Neuroimage Clin 2018 17;20:1176-1190. Epub 2018 Oct 17.
Centre for Addiction and Mental Health, 1001 Queen St. W, Toronto, ON M6J 1A8, Canada; Department of Psychiatry, University of Toronto, 250 College Street, 8th floor, Toronto, ON M5T 1R8, Canada; Institute of Medical Science, Faculty of Medicine, University of Toronto, Medical Sciences Building, 1 King's College Circle, Toronto, ON M5S 1A8, Canada; School of Mechatronic Systems Engineering, Simon Fraser University, 250-13450 102 avenue, Surrey, BC V3T 0A3, Canada. Electronic address:
Background: Electroconvulsive therapy (ECT) is highly effective for treatment-resistant depression, yet its mechanism of action is still unclear. Understanding the mechanism of action of ECT can advance the optimization of magnetic seizure therapy (MST) towards higher efficacy and less cognitive impairment. Given the neuroimaging evidence for disrupted resting-state network dynamics in depression, we investigated whether seizure therapy (ECT and MST) selectively modifies brain network dynamics for therapeutic efficacy.
Methods: EEG microstate analysis was used to evaluate resting-state network dynamics in patients at baseline and following seizure therapy, and in healthy controls. Microstate analysis defined four classes of brain states (labelled A, B, C, D). Source localization identified the brain regions associated with these states.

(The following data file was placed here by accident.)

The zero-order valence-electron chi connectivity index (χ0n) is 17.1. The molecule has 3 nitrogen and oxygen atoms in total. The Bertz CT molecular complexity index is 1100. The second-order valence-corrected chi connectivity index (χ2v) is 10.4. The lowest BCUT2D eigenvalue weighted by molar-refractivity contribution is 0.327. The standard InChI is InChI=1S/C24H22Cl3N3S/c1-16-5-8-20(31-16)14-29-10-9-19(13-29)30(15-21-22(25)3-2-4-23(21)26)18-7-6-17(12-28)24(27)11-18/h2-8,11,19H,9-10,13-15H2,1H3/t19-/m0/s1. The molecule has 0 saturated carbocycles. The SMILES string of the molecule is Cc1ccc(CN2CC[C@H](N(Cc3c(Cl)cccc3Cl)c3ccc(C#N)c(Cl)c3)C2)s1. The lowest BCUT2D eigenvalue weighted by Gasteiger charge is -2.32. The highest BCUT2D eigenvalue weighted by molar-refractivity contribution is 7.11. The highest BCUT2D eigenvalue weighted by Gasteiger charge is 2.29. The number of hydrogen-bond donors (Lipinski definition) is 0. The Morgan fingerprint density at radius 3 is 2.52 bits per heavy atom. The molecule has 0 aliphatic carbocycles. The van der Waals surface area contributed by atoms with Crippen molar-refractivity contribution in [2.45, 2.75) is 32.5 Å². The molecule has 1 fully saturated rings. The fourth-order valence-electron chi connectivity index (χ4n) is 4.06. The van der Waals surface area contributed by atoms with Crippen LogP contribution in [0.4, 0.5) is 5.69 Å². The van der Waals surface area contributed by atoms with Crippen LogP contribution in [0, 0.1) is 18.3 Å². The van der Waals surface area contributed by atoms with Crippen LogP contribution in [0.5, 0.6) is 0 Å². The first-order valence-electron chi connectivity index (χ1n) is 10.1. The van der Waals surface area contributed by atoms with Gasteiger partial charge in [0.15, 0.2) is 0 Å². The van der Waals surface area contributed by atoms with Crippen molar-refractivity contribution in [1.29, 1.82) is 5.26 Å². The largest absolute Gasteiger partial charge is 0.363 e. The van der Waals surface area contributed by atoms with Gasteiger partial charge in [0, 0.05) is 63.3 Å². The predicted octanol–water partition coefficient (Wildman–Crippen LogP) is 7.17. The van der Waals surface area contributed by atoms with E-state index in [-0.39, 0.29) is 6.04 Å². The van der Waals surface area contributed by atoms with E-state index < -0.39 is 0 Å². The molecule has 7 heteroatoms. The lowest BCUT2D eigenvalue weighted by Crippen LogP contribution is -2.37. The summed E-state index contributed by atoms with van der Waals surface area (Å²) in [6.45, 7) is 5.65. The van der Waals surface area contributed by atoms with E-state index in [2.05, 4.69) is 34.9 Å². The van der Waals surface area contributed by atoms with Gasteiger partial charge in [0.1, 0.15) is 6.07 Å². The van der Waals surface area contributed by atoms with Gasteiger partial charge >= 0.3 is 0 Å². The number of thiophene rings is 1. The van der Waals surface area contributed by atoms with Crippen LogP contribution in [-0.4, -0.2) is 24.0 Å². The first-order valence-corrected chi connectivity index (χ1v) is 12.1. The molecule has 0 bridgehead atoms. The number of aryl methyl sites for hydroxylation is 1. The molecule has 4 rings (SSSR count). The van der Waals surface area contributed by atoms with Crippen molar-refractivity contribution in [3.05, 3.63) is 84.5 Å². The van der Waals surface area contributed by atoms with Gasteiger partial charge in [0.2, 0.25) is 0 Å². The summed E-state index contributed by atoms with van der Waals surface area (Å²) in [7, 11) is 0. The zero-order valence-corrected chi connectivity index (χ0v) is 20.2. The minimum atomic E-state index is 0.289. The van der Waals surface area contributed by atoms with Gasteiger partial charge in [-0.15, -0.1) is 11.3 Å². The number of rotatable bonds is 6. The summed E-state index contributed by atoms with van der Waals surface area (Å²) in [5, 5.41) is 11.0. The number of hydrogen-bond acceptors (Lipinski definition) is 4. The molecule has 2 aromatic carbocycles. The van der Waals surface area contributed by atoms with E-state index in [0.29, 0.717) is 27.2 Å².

Results: An increase in duration and decrease in frequency of microstates was specific to responders of seizure therapy. Significant changes in the dynamics of States A, C and D were observed and predicted seizure therapy outcome (specifically ECT). Relative change in the duration of States C and D was shown to be a strong predictor of ECT response. Source localization partly associated C and D to the salience and frontoparietal networks, argued to be impaired in depression. An increase in duration and decrease in frequency of microstates was also observed following MST, however it was not specific to responders.
Conclusion: This study presents the first evidence for the modulation of global brain network dynamics by seizure therapy. Successful seizure therapy was shown to selectively modulate network dynamics for therapeutic efficacy.